Rachel Corrie Trial 370.
Eleven years after the death of US activist Rachel Corrie, the Supreme Court on Wednesday heard the final round of arguments in the legal saga over whether Israel has responsibility for wrongful death.
The main issue at stake during the hearing was whether the area in the southern Gaza Strip where Corrie died was a combat zone, and therefore, whether the “combat activities exception” applied to absolve the state of responsibility as the Haifa District Court ruled in August 2012.
Haifa Judge Oded Gershon had said that Corrie, who was killed in disputed circumstances involving an IDF bulldozer on March 16, 2003, while protesting an IDF home demolition in Rafah, could have avoided the dangerous situation, and called her death a “regrettable accident.”
The combatant activities exception essentially says that a country’s armed forces cannot be held liable for civil damages for physical or economic harm to civilians in an area defined as a war zone.
The Supreme Court pressed the state on the issue, but expressed open skepticism about the Corrie family’s chances in its questioning of their lawyer, Hussein Abu Hussein.
Hussein said that the state had failed to produce a copy of the order declaring the area a closed military zone, despite Gershon basing his application of the combat activities exception on the idea that the IDF had declared the area such a zone.
Hussein had said in the appeal that the fact that the IDF did not undertake any criminal or administrative actions against the group of left-wing activists trying to block the bulldozers in the area showed that it had not been a closed zone.
With Gershon having also found that the area was a dangerous military area since soldiers had been attacked not long before by a grenade, Hussein had written that the grenade allegation could be disproved as well.
He had noted that none of the soldiers in the area remembered a grenade attack and that the only evidence was in an operations log, which he declared invalid if unsupported by any soldiers’ testimony.
Hussein also scrutinized the operations log, noting statements indicating that the IDF did not really believe that the area was dangerous or the bulldozing was alleviating military dangers, but rather that the bulldozing continued that day to make a point to the activists that the IDF would not let them interfere with bulldozing operations.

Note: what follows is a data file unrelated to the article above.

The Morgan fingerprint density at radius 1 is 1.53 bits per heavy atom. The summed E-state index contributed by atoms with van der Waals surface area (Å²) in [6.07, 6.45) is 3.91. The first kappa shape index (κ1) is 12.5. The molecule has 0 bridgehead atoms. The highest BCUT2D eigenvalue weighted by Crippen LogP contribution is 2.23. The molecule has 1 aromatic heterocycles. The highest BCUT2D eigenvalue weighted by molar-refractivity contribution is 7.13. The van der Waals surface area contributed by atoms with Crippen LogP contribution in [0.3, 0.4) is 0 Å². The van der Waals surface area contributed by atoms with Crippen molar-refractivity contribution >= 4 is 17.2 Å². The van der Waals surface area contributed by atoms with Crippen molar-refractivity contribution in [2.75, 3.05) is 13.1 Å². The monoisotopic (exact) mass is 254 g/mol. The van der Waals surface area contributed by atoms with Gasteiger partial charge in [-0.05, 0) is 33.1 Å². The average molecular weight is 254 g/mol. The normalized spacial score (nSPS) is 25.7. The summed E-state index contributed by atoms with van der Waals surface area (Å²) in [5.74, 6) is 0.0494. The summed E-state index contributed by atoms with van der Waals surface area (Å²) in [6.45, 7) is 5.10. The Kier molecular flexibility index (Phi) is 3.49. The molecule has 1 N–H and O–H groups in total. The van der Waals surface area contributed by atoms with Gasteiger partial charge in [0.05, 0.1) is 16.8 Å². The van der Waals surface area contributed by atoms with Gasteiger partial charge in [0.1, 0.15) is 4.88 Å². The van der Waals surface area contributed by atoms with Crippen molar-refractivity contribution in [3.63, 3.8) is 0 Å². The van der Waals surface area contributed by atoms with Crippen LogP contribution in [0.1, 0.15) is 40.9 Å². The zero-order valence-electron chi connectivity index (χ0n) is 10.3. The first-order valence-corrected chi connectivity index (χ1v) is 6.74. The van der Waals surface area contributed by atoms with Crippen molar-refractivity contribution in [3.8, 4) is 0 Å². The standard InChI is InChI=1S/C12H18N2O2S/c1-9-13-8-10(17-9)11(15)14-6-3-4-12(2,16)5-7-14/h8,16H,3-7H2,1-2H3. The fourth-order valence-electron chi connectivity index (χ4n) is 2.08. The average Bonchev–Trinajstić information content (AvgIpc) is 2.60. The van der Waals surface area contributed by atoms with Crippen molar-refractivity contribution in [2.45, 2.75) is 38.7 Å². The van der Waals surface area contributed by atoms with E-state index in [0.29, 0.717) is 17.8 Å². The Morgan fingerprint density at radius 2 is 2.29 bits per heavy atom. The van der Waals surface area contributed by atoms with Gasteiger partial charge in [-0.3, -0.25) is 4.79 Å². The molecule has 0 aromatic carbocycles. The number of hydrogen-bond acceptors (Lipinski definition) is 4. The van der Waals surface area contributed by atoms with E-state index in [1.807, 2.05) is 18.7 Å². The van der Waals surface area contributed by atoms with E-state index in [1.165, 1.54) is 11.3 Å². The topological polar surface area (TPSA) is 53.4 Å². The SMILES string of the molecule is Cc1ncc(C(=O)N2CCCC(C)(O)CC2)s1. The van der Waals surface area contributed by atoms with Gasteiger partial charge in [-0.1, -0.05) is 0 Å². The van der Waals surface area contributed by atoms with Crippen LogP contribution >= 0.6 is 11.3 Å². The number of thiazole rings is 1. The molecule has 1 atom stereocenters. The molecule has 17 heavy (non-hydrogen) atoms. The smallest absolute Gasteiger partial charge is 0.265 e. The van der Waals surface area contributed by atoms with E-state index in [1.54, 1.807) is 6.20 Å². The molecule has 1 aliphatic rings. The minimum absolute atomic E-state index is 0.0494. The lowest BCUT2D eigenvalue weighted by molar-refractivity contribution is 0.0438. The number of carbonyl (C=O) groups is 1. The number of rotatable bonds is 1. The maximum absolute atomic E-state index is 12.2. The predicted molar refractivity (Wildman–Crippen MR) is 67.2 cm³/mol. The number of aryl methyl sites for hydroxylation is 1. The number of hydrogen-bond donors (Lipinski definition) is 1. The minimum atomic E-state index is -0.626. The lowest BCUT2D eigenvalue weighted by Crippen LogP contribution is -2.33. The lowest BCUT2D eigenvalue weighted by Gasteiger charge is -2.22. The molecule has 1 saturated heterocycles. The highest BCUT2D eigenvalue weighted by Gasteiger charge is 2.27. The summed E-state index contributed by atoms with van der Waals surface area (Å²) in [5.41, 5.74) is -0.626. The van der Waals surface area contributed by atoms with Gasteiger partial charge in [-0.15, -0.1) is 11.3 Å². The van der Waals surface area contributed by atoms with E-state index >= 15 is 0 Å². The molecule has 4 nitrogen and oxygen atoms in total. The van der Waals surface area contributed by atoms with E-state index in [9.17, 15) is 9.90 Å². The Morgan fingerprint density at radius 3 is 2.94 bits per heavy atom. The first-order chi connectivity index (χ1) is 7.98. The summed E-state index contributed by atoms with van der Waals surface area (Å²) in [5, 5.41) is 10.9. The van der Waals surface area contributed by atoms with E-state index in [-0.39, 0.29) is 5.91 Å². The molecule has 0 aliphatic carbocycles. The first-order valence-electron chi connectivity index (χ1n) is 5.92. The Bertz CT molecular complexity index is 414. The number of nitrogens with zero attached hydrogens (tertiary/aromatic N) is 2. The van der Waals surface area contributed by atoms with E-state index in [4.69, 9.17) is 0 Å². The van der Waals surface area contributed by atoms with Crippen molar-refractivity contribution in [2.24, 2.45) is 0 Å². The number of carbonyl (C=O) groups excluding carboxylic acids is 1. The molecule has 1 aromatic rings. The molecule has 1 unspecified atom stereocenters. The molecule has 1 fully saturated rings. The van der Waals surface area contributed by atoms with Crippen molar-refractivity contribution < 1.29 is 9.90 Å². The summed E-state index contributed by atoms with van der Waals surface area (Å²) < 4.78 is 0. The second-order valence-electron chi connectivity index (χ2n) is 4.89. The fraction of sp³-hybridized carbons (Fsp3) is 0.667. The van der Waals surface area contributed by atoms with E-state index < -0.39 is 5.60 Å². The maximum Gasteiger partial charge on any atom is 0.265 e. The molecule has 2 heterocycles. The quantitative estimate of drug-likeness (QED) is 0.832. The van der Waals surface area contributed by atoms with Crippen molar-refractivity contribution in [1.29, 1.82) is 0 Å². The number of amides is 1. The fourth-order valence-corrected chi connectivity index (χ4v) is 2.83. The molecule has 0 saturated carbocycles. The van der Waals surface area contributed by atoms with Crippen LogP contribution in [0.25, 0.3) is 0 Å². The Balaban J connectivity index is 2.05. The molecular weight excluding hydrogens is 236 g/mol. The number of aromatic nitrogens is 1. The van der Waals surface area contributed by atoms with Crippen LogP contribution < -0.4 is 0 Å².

The court countered that maybe those IDF concerns were valid and that at any rate, the statement by itself, might not be nearly sufficient on appeal to overcome Gershon’s finding that the area was a combat zone.
The state vehemently defended Gerson’s finding that the area was dangerous and a combat zone.
According to Hussein, Gershon ignored international law principles in his ruling.
He said that whether Corrie belonged in Gaza or not, “there are no black holes in international law” – with the Supreme Court acknowledging that Gershon barely mentioned it in his verdict.
Hussein attacked Gerson’s decision on several other grounds, but none of them can get off the ground if he cannot overcome the combat zone issue, said the Supreme Court panel of Deputy President Miriam Naor, Justice Esther Hayot and Justice Zvi Zilberthal.
At the start of the hearing, the parties had several exchanges with the court about a separate lawsuit by the Corrie family against Prof.
Yehuda Hiss, the former chief pathologist at the L. Greenberg Institute of Forensic Medicine at Abu Kabir, the institute, the Rishon Lezion Magistrate’s Court and the state for allegedly mishandling Corrie’s autopsy.
Part of the allegations relate to Hiss taking body samples from many bodies he inspected, a group in which Corrie was allegedly included based on admissions by Hiss in the larger case against the state.
Corrie, 23, from Olympia, Washington, died when a bulldozer struck her during a protest by the International Solidarity Movement.
Corrie’s family filed the civil suit against the Defense Ministry in the district court seven years ago. They claim that the IDF either deliberately killed Corrie or is guilty of gross negligence.he IDF.
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